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Sabres fill their biggest need, add two centers in NHL draft; at least one is NHL ready

PITTSBURGH – In a matter of minutes, the Buffalo Sabres added size, talent and physical play where they needed it most. Best of all for the organization, the two players they added might contribute immediately.

The Sabres watched with anxious eyes as Mikhail Grigorenko slid down the draft board Friday night, with the talented center landing on their lap with the 12th overall selection. While the star from Russia met the media in Consol Energy Center, the Sabres saw another player they liked. They decided to make a deal with Calgary and shipped the 21st overall pick and the 42nd pick for the 14th selection, which they used to pick center Zamgus Girgensons.

It can easily be considered a winning night for the Sabres. They needed to improve in the middle, and they did.

The addition of Grigorenko is the highlight of the Sabres’ night. The 6-foot-3, 200-pounder is ready to jump to the NHL at age 18. He dominated for Quebec of the Quebec Major Junior Hockey League, recording 40 goals and 85 points in 59 games. NHL Central Scouting had him ranked as the third-best player in the draft.

Questions persisted about whether Grigorenko would stay in North America, however, with many believing he will bolt for the money of Russia’s Kontinental Hockey League. The Sabres decided, at 12th overall, it was well worth the risk.

Grigorenko was glad.

“I liked this team,” he said. “They talked to me a lot, and I really liked this organization. I talked with them during the few seasons a few times, at the combines and here before the draft [Thursday].

“Buffalo Sabres is my team and I can't wait to go on the ice to wear this jersey and be a part of this.”

With four picks in the top 44, the Sabres had the assets need to make moves. They did it for Girgensons.

The 6-foot-2, 198-pound center from Dubuque of the United States Hockey League became the first Latvian-born player taken in the first round of the NHL draft. He had 24 goals and 55 points in Dubuque, and the hard-hitting captain made noise away from the score sheet with his physical play.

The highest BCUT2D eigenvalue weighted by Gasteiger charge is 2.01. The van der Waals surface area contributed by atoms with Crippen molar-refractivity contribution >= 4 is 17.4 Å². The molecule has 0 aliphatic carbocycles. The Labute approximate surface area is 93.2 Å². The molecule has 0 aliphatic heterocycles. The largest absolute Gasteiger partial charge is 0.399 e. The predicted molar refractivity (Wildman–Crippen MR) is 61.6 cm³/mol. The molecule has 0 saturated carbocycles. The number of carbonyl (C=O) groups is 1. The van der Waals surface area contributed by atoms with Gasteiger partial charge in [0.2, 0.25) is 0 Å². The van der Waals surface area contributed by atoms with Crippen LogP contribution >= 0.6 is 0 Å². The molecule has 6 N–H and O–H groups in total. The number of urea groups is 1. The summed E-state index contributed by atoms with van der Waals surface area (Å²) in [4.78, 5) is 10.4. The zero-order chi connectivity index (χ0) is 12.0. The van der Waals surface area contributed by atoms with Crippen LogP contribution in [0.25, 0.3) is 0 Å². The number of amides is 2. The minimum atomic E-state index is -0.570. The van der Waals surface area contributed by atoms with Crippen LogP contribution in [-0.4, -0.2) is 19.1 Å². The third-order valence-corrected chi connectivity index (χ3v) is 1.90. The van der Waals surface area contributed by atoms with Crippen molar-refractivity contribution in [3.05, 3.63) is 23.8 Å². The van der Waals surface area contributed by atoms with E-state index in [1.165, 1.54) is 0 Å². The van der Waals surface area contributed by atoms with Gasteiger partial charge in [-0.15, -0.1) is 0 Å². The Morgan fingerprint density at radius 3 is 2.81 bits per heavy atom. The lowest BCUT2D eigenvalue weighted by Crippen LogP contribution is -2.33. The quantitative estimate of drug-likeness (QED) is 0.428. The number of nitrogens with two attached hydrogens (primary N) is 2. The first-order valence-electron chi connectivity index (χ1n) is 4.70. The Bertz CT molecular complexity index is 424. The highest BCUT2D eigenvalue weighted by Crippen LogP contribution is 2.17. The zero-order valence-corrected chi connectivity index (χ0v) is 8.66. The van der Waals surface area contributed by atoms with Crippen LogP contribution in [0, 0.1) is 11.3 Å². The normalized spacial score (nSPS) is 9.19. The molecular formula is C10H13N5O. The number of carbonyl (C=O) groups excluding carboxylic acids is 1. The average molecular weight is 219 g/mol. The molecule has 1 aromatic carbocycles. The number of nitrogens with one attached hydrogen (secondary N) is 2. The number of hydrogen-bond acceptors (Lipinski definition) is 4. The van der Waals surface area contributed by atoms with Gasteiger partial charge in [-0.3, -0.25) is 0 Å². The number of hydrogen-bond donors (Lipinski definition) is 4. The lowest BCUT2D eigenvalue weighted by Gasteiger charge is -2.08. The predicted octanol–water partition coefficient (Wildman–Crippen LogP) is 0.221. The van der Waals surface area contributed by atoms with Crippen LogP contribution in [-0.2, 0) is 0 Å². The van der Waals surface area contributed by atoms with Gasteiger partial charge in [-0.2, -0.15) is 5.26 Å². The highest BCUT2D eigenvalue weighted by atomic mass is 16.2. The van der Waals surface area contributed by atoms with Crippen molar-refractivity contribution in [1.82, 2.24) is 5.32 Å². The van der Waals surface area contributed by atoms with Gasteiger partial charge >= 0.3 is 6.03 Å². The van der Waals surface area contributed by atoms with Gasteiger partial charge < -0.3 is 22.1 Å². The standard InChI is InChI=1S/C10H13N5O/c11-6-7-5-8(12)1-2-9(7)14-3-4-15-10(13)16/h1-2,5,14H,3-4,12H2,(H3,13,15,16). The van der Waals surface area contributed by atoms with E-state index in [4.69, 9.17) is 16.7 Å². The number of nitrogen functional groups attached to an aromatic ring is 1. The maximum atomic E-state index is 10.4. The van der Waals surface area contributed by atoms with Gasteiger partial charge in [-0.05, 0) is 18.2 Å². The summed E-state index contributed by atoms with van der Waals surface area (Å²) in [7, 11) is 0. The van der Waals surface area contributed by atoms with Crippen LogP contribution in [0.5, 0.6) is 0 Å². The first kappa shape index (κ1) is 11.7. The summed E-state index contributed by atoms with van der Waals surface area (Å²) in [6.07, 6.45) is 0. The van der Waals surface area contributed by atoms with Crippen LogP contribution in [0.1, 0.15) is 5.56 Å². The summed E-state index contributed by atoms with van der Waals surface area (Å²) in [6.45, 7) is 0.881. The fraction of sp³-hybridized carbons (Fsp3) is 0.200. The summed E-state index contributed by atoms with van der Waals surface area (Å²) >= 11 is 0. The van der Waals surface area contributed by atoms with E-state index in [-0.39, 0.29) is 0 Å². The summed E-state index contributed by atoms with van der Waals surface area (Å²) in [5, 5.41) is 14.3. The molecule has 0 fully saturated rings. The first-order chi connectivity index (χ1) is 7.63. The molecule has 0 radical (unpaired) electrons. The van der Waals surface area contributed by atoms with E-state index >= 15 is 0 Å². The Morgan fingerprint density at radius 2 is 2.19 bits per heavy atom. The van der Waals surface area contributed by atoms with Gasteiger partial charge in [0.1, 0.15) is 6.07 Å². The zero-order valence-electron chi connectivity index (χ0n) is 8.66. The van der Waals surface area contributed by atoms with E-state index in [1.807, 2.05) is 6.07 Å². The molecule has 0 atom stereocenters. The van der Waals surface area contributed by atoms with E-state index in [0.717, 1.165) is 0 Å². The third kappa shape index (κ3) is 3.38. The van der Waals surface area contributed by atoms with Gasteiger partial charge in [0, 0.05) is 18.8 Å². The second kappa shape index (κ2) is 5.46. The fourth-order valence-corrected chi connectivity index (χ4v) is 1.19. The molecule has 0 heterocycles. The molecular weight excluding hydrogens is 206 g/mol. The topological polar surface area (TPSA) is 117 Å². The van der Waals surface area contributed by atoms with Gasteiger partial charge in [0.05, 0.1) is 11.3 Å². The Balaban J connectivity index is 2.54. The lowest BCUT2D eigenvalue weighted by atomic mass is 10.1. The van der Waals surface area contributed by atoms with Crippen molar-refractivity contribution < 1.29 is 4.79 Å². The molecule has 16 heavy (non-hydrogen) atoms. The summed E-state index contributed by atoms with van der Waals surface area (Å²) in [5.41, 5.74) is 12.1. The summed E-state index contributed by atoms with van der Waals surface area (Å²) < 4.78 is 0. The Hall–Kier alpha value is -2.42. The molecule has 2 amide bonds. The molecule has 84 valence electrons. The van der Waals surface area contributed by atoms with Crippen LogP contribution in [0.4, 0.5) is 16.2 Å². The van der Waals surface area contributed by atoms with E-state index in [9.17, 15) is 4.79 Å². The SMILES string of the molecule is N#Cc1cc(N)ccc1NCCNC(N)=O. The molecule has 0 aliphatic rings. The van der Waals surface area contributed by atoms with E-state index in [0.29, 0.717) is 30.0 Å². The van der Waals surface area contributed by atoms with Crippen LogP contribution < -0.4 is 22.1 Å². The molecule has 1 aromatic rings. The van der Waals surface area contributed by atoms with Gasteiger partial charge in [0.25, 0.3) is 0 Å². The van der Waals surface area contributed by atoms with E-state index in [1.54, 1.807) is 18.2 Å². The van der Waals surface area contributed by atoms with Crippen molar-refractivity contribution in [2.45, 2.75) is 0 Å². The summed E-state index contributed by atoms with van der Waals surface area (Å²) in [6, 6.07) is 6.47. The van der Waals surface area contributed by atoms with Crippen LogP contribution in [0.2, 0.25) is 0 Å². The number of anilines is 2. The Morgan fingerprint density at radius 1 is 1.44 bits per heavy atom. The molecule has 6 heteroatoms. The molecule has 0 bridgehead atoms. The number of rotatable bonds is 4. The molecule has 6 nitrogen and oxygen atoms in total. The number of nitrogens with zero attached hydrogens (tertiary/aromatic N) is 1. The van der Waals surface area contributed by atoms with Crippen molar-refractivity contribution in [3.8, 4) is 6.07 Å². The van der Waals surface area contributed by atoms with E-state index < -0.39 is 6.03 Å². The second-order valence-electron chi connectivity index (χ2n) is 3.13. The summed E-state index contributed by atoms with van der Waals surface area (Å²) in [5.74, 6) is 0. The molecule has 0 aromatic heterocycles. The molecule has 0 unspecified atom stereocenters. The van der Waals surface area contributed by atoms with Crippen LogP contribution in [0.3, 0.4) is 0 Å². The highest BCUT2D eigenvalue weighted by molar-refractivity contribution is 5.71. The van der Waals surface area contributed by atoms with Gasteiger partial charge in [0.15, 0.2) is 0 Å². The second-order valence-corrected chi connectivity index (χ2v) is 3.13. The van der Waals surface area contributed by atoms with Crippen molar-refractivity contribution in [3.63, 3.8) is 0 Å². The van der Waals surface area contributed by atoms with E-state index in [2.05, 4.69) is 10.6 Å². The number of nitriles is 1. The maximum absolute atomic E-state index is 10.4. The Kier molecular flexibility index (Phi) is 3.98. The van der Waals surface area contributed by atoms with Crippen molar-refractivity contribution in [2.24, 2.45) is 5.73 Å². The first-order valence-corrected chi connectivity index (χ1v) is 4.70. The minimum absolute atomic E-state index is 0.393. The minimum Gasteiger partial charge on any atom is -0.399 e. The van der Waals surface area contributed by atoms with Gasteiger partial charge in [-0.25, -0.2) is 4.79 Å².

“People have said next year I can play in the NHL. People have said it will take me five years,” Girgensons said. “We’re going to see what happens next year, and we’ll go from there. I feel like I can play next year. I’m physically ready.”

With the likelihood that at least one of the prospects will be ready to join the Sabres, it’s more likely the team will try to move center Derek Roy.

One established center did move Friday night, and the fans in the Steel City rose out of their chairs when Commissioner Gary Bettman announced the deal.

The host Penguins dealt center Jordan Staal to Carolina for center Brandon Sutter, defense prospect Brian Dumoulin of Boston College and the No. 8 overall selection. Staal, who has one year left on his contract, reportedly turned down a 10-year extension from the Penguins on Thursday.

“On behalf of ownership, we’d like to thank Jordan Staal for six great years here,” Pittsburgh General Manager Ray Shero told the crowd, which responded with loud cheers.

The ovation turned to some boos moments later when the Pens used their newly acquired pick on Derrick Pouliot. The defenseman from Portland of the Western Hockey League was ranked just 12th by NHL Central Scouting, lower than available players such as centers Mikhail Grigorenko (No. 3) and Radek Faksa (No. 7), and defensemen Cody Ceci (No. 6) and Olli Maatta (No. 8).

The building was full of cheers, however, when Pouliot reached the stage and donned the Penguins’ jersey.